Pablo Martinez Monsivais/AP
President Donald Trump speaks to members of the media on the South Lawn of the White House in Washington, Friday, May 24, 2019.
Pablo Martinez Monsivais/AP
Updated at 1:55 p.m.
Three Illinois congressmen are joining the growing Democratic chorus in the U.S. House of Representatives to open impeachment proceedings against President Trump.
U.S. Reps. Danny Davis, Jesus "Chuy" Garcia and Bobby Rush, all Chicago Democrats tell WBEZ they now favor impeaching Trump. That puts them at odds with Democratic House Speaker Nancy Pelosi, who has continued to resist impeachment following last month's release of the Mueller report.
"After careful consideration and deliberation, I've come to the conclusion that the House of Representatives must execute its constitutionally mandated responsibility and begin a formal inquiry," Garcia told WBEZ in an interview Tuesday.
"I think the fundamental integrity of our democracy is at stake. Key to my decision is the redacted Mueller report, which details several instances that over 450 federal prosecutors and legal experts have deemed obstruction of justice. He has exacerbated those allegations by stonewalling Congress in several cases illegally," he said.
"No one is above the law. This is what I'm hearing overwhelmingly in my district. And I feel a sense of responsibility to make public what people are telling me here at home," Garcia said.
In a statement, Davis said he favors launching impeachment proceedings in the House.
"I believe it is time and imperative that the United States House of Representatives begin an impeachment inquiry whether the House of Representatives should impeach Donald John Trump, President of the United States of America," Davis said, adding that he wants to be listed as a co-sponsor of a resolution opening an inquiry. "It is my hope that the House will move forward in as unified and non-partisan manner as possible but will not be dissuaded by purely political opposition."
Rush declined to be interviewed. But an aide said he, too, thinks the House is compelled to begin the process of forcibly removing from Trump from office.
"Congressman Rush believes that President Trump should be impeached," Rush spokesman Ryan Johnson said. "Congress has a responsibility to protect the constitutional foundation of our government with respect for the laws of this great nation. We must not forget that no one is above the law."
The positions all three have staked out make them part of a clear-cut — but increasingly vocal — minority within the 235-member Democratic majority in the U.S. House. The Washington Post is reporting 39 House Democrats favor impeachment, though that total did not include the three Chicago congressmen.
WBEZ surveyed the dozen House Democrats and single Republican whose congressional districts include Chicago or areas within the collar counties. The overwhelming majority said they are not yet ready to advocate for Trump's impeachment.
U.S. Rep. Raja Krishnamoorthi, a Democrat from northwest suburban Schaumburg, said he is "not there yet" in pushing for impeachment. Instead, he said a series of congressional investigations need to continue, including those by the House Committee on Oversight and Reform and Permanent Select Committee on Intelligence.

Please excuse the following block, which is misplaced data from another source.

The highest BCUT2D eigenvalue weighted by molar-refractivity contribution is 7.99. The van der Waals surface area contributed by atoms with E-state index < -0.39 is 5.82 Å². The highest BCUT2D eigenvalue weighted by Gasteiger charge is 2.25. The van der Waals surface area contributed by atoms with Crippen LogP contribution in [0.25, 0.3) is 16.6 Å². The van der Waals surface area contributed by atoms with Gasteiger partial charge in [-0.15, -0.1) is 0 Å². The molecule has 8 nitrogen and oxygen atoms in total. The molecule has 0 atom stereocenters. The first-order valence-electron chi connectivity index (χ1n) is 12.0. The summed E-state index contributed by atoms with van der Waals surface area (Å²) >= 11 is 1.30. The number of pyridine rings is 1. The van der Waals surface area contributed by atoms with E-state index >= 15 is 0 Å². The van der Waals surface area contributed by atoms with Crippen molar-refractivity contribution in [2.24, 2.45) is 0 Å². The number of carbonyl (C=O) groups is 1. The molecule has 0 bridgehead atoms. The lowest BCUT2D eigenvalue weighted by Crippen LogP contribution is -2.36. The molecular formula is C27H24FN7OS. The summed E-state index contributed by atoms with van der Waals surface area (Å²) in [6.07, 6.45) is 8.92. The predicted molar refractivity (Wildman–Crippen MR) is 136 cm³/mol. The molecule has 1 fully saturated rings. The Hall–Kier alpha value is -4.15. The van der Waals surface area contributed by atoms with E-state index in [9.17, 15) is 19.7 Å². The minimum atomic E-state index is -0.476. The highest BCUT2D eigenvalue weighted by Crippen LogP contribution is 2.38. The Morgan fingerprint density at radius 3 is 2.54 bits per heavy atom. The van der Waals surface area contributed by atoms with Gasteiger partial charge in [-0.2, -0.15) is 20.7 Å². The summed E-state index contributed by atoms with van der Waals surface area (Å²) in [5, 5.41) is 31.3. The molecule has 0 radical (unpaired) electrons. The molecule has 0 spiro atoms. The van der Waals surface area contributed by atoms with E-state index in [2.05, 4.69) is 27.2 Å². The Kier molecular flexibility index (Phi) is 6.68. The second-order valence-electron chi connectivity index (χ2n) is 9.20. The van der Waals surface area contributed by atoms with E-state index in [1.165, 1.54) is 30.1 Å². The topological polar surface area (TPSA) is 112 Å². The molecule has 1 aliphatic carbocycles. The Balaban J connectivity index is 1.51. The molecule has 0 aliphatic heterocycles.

Krishnamoorthi, who sits on both panels, said Democrats could face a political trap in pursuit of impeachment because it could fire up Trump's base during his re-election bid next year.
Plus, if a Republican-led Senate remains aligned with him in the event of a House impeachment vote, Trump could head into his re-election with what he might regard as a clean bill of health from Congress.
"I think you give Donald Trump basically a way to get re-elected. I think you fast-track his re-election, actually. That's why you hear the president, a lot of times, almost goading the Democrats into impeaching him or beginning the impeachment process," Krishnamoorthi said.
U.S. Rep. Michael Quigley, a Chicago Democrat, said he isn't ready to launch impeachment proceedings against the president, but he left open the option if Trump continues to "defy multiple congressional subpoenas."
"I am watching closely to see if the president changes course in the coming days," Quigley said in a statement. "But if he continues to refuse to allow members of his administration to testify and refuses to comply with congressional subpoenas, it is conceivable that an impeachment inquiry will be the only legal remedy that Congress will have left."
Freshman U.S. Rep. Lauren Underwood, a Naperville Democrat and top GOP target in 2020, called impeachment "a process, not a destination." She stopped short of saying Congress has the evidence to proceed with impeachment proceedings against the president.
"Right now, Congress is doing the oversight compelled by Article One of the Constitution. This crucial step can feel frustratingly slow, but it is important that we do it methodically, thoroughly, and within the bounds of the Constitution," she said.
U.S. Rep. Jan Schakowsky, an Evanston Democrat, said she isn't ready to commit to impeachment, but she also isn't ruling it out.
"Impeachment is not off the table," she said in a statement to WBEZ. "I am continuing to monitor as this cover-up is penetrated by the courts, and as we as the Congress conduct our constitutionally-mandated oversight duties on the executive branch."
Dave McKinney covers state politics and government for WBEZ. Follow him @davemckinney.